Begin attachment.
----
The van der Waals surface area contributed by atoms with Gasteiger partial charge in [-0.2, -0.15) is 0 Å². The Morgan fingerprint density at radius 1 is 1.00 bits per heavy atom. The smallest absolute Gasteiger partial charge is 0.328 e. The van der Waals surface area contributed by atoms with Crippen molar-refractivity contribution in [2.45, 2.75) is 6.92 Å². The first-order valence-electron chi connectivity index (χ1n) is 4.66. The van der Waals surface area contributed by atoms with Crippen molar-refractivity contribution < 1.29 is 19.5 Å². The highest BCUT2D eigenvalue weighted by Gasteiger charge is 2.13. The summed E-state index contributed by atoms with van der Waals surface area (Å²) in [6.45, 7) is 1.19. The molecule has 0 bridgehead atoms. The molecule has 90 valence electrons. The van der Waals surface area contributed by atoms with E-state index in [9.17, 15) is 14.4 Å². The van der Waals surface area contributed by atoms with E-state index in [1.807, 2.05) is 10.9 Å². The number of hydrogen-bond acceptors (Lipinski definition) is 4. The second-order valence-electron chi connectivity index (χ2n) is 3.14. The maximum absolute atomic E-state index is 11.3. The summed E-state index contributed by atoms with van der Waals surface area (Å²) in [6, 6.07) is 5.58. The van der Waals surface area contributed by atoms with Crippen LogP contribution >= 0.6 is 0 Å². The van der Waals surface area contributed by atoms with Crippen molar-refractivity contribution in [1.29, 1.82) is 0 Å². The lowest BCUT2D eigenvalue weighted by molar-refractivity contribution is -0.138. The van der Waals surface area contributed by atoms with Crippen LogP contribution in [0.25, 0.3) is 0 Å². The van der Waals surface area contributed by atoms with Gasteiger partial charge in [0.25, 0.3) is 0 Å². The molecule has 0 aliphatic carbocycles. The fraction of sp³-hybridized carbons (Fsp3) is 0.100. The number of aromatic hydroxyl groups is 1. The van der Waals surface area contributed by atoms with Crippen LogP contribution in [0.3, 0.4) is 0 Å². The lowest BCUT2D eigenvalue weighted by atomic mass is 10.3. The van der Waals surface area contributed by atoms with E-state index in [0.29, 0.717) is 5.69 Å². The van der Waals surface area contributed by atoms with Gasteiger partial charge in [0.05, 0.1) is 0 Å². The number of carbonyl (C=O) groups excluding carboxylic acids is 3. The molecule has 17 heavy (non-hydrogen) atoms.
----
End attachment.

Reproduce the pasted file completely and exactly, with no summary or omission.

The van der Waals surface area contributed by atoms with Gasteiger partial charge in [-0.2, -0.15) is 0 Å². The Morgan fingerprint density at radius 1 is 1.00 bits per heavy atom. The smallest absolute Gasteiger partial charge is 0.328 e. The van der Waals surface area contributed by atoms with Crippen molar-refractivity contribution in [2.45, 2.75) is 6.92 Å². The first-order valence-electron chi connectivity index (χ1n) is 4.66. The van der Waals surface area contributed by atoms with Crippen molar-refractivity contribution < 1.29 is 19.5 Å². The highest BCUT2D eigenvalue weighted by Gasteiger charge is 2.13. The summed E-state index contributed by atoms with van der Waals surface area (Å²) in [6.45, 7) is 1.19. The molecule has 0 bridgehead atoms. The molecule has 90 valence electrons. The van der Waals surface area contributed by atoms with E-state index in [9.17, 15) is 14.4 Å². The van der Waals surface area contributed by atoms with E-state index in [1.807, 2.05) is 10.9 Å². The number of hydrogen-bond acceptors (Lipinski definition) is 4. The second-order valence-electron chi connectivity index (χ2n) is 3.14. The maximum absolute atomic E-state index is 11.3. The summed E-state index contributed by atoms with van der Waals surface area (Å²) in [6, 6.07) is 5.58. The van der Waals surface area contributed by atoms with Crippen LogP contribution >= 0.6 is 0 Å². The van der Waals surface area contributed by atoms with Crippen molar-refractivity contribution in [1.29, 1.82) is 0 Å². The lowest BCUT2D eigenvalue weighted by molar-refractivity contribution is -0.138. The van der Waals surface area contributed by atoms with Crippen LogP contribution in [0.25, 0.3) is 0 Å². The van der Waals surface area contributed by atoms with Gasteiger partial charge in [0.25, 0.3) is 0 Å². The molecule has 0 aliphatic carbocycles. The fraction of sp³-hybridized carbons (Fsp3) is 0.100. The number of aromatic hydroxyl groups is 1. The van der Waals surface area contributed by atoms with Crippen LogP contribution in [0.3, 0.4) is 0 Å². The lowest BCUT2D eigenvalue weighted by atomic mass is 10.3. The van der Waals surface area contributed by atoms with E-state index in [0.29, 0.717) is 5.69 Å². The van der Waals surface area contributed by atoms with Gasteiger partial charge in [0.05, 0.1) is 0 Å². The number of carbonyl (C=O) groups excluding carboxylic acids is 3. The molecule has 17 heavy (non-hydrogen) atoms.